Another World Cup and more heartbreak for England, this time suffering group stage elimination.
Once again, the national team built up the nation’s expectation, only for it to come crashing down in the games against Italy and Uruguay respectively.
Consecutive 2-1 defeats knocked Roy Hodgson’s side out of a tournament where they didn’t once lead a game of football. But what could the former Liverpool boss have done differently?
One potential solution to his problems had his 6”2 frame perched on the bench for the majority of the campaign, only getting a couple of minutes of game time in the Uruguay contest.
That’s right, Rickie Lambert could have had a positive impact on England’s attacking adventures, had he been given longer to exhibit is ability.
The big striker arrived in Brazil following a fairly consistent season with Southampton, and even scored with his first touch in international football when he made his debut against Scotland last summer.
And while he was rightfully omitted to include Daniel Sturridge and Wayne Rooney in the starting XI, being quicker on the trigger with substitutions may have allowed Steven Gerrard and his side to maintain the 1-1 draws they briefly held in their opening two fixtures.
Aside from being a target man to pump the ball up to, Lambert is technically astute with the ball at his feet as well. A great passing range – combined with his heading ability – would have made him a good match alongside the likes of Rooney or Sturridge.
It was disappointing not to see him feature at all in the final group game against Costa Rica, as such, it is unlikely we will ever see the Liverpool forward at another international tournament.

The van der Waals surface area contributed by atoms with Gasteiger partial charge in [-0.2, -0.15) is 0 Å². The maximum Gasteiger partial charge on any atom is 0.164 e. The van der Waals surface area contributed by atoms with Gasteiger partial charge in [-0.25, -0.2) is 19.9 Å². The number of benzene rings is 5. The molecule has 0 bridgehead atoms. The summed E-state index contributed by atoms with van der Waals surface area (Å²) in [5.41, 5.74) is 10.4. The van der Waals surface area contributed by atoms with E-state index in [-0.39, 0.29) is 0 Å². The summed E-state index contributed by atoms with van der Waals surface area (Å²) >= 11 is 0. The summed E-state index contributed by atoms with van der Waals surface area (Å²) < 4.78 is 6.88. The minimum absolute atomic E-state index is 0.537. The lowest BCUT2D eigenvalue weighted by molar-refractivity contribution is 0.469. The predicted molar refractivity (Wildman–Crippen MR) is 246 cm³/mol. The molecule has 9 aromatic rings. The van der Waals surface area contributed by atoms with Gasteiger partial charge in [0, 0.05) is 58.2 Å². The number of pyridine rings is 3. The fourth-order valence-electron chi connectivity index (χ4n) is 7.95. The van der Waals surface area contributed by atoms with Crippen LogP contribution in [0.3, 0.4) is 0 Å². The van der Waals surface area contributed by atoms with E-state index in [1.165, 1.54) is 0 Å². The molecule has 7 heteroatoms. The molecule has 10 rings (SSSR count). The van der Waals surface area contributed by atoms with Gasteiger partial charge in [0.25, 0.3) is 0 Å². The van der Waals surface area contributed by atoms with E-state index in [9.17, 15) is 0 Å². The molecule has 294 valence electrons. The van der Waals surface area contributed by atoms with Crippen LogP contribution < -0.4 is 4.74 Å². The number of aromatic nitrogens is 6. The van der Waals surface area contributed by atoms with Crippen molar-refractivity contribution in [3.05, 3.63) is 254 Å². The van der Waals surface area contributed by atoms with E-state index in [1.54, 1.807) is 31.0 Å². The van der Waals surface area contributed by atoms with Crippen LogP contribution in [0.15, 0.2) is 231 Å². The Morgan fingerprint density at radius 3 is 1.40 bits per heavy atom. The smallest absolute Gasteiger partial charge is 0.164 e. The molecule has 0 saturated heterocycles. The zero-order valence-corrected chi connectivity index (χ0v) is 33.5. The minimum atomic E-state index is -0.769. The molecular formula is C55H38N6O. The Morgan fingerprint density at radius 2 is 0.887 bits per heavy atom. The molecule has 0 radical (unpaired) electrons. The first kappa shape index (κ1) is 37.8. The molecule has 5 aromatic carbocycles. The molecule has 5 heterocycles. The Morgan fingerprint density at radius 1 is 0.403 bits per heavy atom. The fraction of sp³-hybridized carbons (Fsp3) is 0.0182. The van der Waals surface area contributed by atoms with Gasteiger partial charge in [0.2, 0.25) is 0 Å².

The 32-year-old was playing League 1 football when the last World Cup was staged in South Africa, making his inclusion in this year’s squad even more remarkable.
But he has justified selection with his all-round game. Having a 100% record from the 34 penalties he took for Southampton, England fans would have been confident if he stepped up to take a spot kick.
None of this was to come to fruition though, as he spent his time in Brazil waiting for a call, which only came in the dying minutes against Uruguay.
England’s players – despite only procuring one point – gave a good account of themselves in Brazil, but the effort they exerted would have been more than equalled by a proud Lambert.
His desire and aerial ability would certainly have aided England in the final third. At times, when they were becoming frustrated in their build-up play, the presence of the former Saints striker could have been a target for Leighton Baines to whip balls towards.
As it transpired, Hodgson kept faith with Sturridge – who did score in the opening game. But we will never know what impact Lambert could have had on the 2014 World Cup, if only he was given more time on the pitch.
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